A different operation to take down botnets didn’t work so well for Microsoft. In 2014, the software giant obtained a court order to seize control of nearly two dozen domains that were being used by two different families of botnet malware known as Bladabindi (aka NJrat) and Jenxcus (aka NJw0rm). Microsoft didn’t send infected machines any commands, but in the process of simply seizing the malicious domains to disable the botnets’ command structure, Microsoft also seized many legitimate domains controlled by the DNS provider No-IP.com, thereby knocking the website addresses of millions of its customers offline. The software maker eventually recognized its mistake and reversed its actions to restore legitimate service to these customers, but the move highlighted how heavy-handed crackdowns on botnets can have unintended consequences.
Of all the botnets that have hit the internet over the last decade, one of the most famous remains an enduring mystery. The Conficker worm botnet infected an estimated 12 million machines beginning in 2008, and it’s still infecting machines today. The worm uses a sophisticated method that was somewhat novel at the time—dynamic DNS—to prevent its command structure from being taken down. Teams of security researchers worked for months to get ahead of the infection. But ultimately, for all the work the attackers put into their attack, Conficker proved to be fairly anticlimactic, and no one has ever been able to determine its original purpose. Code in the malware indicated that the botnet would activate on April 1, 2009, though no one knew what that meant. In the days leading up to that date, many people made dire predictions about how the Conficker attackers might use their massive army of computers to take down the Internet’s infrastructure. But the April 1st deadline passed without incident. In 2011, authorities in Ukraine, working in conjunction with US authorities, busted a $72 million cybercrime ring that had been using Conficker, though it’s unclear if they were behind the initial spread of Conficker or had simply hijacked Conficker-infected machines to install and spread other malware that allowed them to steal banking credentials from infected machines.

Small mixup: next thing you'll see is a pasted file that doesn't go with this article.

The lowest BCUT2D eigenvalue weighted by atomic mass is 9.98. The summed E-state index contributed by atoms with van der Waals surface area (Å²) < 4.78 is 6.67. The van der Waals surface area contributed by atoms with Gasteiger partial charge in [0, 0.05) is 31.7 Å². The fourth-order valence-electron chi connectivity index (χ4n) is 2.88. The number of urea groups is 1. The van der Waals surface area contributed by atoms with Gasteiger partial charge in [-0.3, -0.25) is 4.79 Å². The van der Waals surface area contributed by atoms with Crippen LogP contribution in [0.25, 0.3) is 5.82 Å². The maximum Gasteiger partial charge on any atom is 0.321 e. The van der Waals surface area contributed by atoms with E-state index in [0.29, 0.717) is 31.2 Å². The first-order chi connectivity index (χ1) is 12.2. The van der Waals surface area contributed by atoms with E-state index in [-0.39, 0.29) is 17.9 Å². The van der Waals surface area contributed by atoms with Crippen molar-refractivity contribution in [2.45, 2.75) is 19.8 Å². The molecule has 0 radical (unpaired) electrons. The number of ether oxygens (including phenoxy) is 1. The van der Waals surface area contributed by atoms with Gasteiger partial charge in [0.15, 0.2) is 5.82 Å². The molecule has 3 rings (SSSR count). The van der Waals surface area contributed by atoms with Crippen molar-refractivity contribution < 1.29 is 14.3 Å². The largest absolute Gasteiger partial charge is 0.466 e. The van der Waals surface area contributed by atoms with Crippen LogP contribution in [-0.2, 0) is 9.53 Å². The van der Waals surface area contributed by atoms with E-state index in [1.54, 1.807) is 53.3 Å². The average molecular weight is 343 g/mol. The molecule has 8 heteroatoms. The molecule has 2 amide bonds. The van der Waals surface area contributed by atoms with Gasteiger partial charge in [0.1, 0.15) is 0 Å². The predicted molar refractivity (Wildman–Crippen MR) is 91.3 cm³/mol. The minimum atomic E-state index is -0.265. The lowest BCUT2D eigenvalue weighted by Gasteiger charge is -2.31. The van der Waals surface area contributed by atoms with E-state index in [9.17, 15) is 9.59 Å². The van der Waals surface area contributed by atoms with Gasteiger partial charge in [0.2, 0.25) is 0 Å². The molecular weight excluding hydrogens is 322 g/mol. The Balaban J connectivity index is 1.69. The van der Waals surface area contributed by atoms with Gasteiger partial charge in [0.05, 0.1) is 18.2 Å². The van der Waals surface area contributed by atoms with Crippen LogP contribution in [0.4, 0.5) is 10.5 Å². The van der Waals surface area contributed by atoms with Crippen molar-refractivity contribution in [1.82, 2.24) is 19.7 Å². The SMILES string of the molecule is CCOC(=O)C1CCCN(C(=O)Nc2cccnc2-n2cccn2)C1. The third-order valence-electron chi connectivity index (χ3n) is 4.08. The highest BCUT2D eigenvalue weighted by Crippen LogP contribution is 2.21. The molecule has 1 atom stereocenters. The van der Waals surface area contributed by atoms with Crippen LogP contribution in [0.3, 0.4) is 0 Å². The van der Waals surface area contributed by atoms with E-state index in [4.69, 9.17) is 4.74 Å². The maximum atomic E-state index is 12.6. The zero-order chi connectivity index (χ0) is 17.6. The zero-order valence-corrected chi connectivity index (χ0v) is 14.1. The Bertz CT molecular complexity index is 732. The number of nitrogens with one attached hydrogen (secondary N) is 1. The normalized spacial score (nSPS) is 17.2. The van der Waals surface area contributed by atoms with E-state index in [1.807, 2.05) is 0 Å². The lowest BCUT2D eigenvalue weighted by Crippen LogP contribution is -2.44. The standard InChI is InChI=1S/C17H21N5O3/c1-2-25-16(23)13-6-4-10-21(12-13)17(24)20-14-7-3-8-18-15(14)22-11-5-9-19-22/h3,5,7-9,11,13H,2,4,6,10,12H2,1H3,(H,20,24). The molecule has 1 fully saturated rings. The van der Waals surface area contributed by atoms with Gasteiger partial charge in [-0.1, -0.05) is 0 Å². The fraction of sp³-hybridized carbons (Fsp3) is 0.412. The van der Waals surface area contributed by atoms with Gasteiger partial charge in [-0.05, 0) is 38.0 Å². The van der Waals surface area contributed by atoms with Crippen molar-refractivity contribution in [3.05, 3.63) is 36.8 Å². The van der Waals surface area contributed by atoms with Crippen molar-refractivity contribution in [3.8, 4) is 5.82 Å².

Despite the handful of successful operations that have taken down botnets over the years, there’s no sign of the zombie apocalypse waning. According to the industry’s estimated infection rates, in the few minutes it took you to read this article, more than 3,000 new machines joined the botnet army.